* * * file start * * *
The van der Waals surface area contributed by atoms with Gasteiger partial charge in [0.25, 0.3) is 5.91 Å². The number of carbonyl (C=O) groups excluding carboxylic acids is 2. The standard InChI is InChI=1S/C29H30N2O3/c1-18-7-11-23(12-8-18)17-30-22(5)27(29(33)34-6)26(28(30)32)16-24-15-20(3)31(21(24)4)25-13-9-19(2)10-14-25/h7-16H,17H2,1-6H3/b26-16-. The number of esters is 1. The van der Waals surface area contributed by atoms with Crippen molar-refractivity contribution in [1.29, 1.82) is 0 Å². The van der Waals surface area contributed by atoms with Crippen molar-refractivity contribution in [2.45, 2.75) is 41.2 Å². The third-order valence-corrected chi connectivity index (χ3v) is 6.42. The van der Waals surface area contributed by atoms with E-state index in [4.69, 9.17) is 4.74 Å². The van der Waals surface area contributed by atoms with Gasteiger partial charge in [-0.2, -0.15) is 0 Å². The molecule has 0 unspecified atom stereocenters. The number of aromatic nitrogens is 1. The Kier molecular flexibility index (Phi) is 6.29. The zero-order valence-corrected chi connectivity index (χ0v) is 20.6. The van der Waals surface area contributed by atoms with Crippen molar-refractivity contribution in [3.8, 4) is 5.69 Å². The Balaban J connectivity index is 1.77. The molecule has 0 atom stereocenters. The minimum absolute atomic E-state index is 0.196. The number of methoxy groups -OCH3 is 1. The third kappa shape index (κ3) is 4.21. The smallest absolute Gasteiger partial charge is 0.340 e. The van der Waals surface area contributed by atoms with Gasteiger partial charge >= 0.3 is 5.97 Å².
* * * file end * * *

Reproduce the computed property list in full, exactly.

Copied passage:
The van der Waals surface area contributed by atoms with Gasteiger partial charge in [0.25, 0.3) is 5.91 Å². The number of carbonyl (C=O) groups excluding carboxylic acids is 2. The standard InChI is InChI=1S/C29H30N2O3/c1-18-7-11-23(12-8-18)17-30-22(5)27(29(33)34-6)26(28(30)32)16-24-15-20(3)31(21(24)4)25-13-9-19(2)10-14-25/h7-16H,17H2,1-6H3/b26-16-. The number of esters is 1. The van der Waals surface area contributed by atoms with Crippen molar-refractivity contribution in [1.29, 1.82) is 0 Å². The van der Waals surface area contributed by atoms with Crippen molar-refractivity contribution in [2.45, 2.75) is 41.2 Å². The third-order valence-corrected chi connectivity index (χ3v) is 6.42. The van der Waals surface area contributed by atoms with E-state index in [4.69, 9.17) is 4.74 Å². The van der Waals surface area contributed by atoms with Gasteiger partial charge in [-0.2, -0.15) is 0 Å². The molecule has 0 unspecified atom stereocenters. The number of aromatic nitrogens is 1. The Kier molecular flexibility index (Phi) is 6.29. The zero-order valence-corrected chi connectivity index (χ0v) is 20.6. The van der Waals surface area contributed by atoms with Crippen molar-refractivity contribution in [3.8, 4) is 5.69 Å². The Balaban J connectivity index is 1.77. The molecule has 0 atom stereocenters. The minimum absolute atomic E-state index is 0.196. The number of methoxy groups -OCH3 is 1. The third kappa shape index (κ3) is 4.21. The smallest absolute Gasteiger partial charge is 0.340 e. The van der Waals surface area contributed by atoms with Gasteiger partial charge >= 0.3 is 5.97 Å².